Skip to main content

Pakistan’s shipbreakers threaten tax-related stoppage

Pakistan – Dewan Rizwan Farooqui, chairman of the Pakistan Ship Breaker’s Association, is planning a protest against the Federal Board of Revenue (FBR), claiming that discriminatory tax treatment has ‘made it difficult to continue our business activities’. And he has warned: ‘If our demands are not met, we will stop our operation.’According to the association, the sales tax for shipbreakers has risen 23% and has created huge losses whereas smelters’ sales tax has been greatly reduced. Farooqui claims the nation’€™s former finance minister Saleem Mandviwala had agreed that the industry would pay sales tax at the time of clearance and that the income tax rate would be 2.75%.

‘However, regarding the reduced income tax rate at the import stage, the FBR is now refusing to honour the commitment made by the finance minister,’ the chairman says. This ‘injustice’ means the shipbreaking industry has become uncompetitive compared with other melting sectors which are ‘still enjoying the tax benefits’, he adds.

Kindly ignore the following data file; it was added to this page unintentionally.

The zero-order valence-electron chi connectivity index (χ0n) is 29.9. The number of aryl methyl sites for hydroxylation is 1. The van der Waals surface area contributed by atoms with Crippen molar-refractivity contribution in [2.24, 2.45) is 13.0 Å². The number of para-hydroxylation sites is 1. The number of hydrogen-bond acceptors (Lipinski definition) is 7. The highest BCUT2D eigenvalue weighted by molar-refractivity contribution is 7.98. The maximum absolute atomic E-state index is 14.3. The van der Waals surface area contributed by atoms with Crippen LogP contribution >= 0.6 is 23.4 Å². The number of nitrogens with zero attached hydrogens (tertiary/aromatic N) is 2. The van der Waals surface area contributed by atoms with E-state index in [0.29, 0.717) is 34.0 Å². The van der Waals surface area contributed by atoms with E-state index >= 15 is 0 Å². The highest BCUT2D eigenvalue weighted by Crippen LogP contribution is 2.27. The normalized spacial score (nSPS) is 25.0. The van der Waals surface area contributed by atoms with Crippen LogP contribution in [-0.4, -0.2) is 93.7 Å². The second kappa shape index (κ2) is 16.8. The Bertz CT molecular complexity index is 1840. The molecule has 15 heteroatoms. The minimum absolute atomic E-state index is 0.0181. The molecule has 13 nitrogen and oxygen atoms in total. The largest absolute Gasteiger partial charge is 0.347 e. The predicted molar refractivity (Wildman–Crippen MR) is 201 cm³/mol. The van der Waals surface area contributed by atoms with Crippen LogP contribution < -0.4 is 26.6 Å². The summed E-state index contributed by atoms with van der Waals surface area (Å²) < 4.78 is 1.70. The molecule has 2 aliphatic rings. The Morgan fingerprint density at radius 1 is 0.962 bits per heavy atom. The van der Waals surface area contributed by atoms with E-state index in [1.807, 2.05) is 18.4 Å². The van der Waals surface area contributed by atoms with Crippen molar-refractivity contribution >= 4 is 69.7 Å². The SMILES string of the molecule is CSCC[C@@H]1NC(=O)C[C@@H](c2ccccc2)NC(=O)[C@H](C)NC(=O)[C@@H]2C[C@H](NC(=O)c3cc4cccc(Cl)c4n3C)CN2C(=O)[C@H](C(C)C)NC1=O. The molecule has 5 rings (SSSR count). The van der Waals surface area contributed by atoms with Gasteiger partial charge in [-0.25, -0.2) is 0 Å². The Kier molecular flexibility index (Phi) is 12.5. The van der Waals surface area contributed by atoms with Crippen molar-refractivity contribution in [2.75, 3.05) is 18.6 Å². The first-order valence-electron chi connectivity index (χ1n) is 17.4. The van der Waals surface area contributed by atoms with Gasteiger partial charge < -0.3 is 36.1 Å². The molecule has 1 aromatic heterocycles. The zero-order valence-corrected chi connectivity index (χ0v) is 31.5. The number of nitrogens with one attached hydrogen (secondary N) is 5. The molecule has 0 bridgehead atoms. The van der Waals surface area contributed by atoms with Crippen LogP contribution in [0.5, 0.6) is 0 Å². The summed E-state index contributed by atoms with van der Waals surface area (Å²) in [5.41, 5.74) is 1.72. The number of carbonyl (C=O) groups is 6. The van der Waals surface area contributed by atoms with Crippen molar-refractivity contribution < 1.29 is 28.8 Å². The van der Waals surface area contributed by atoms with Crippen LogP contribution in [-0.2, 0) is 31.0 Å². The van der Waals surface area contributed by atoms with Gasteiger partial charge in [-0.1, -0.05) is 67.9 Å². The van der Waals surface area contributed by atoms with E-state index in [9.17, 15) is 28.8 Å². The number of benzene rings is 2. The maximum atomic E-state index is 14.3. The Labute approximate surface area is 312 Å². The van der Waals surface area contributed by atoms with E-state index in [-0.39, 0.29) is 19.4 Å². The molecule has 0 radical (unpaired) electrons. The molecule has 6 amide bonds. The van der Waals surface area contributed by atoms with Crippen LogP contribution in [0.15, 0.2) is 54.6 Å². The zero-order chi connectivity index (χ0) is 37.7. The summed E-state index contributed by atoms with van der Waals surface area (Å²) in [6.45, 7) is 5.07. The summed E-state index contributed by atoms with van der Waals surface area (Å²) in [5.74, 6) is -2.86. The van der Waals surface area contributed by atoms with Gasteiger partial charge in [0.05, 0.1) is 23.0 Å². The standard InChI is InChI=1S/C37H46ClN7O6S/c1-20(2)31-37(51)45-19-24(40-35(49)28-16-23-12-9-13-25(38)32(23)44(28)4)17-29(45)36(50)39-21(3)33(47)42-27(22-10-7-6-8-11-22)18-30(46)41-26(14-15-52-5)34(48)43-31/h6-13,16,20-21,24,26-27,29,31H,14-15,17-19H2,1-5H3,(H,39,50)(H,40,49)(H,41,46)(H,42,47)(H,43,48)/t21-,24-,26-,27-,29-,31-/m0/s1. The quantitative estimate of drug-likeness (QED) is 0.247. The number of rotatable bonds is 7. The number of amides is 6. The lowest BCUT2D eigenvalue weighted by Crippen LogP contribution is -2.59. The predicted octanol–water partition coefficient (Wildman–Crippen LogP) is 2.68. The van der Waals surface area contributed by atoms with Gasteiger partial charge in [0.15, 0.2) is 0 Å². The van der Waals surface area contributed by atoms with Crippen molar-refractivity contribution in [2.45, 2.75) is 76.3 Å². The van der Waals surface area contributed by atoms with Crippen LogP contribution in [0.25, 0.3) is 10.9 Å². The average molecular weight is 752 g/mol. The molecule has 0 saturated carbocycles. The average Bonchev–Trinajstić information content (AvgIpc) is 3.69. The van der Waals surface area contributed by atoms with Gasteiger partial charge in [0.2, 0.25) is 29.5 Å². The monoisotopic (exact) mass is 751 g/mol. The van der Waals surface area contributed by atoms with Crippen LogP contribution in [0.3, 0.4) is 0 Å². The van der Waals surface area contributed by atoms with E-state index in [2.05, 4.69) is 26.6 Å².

Pakistan’s steel consumption amounts to roughly 4 million tonnes per annum, of which the shipbreaking sector is said to meet 20% of the total. Some 32 active shipbreaking units have paid more than Pakistani rupee 1.5 billion worth of income tax as well as Pakistani rupee 14 billion sales tax over the last four years, according to Farooqui.

‘We do not want any confrontation with the government and protest will be peaceful,’ he asserts. ‘But in case the government does not pay attention to our voice, we will have no other option but to stop work.’

Don't hesitate to contact us to share your input and ideas. Subscribe to the magazine or (free) newsletter.

You might find this interesting too

MARS to scrap Shell asset in Brazil
Steel demand rising but sentiment muted

Leave a Reply

Your email address will not be published. Required fields are marked *

This site uses Akismet to reduce spam. Learn how your comment data is processed.

Subscribe now and get a full year for just €169 (normal rate is €225) Subscribe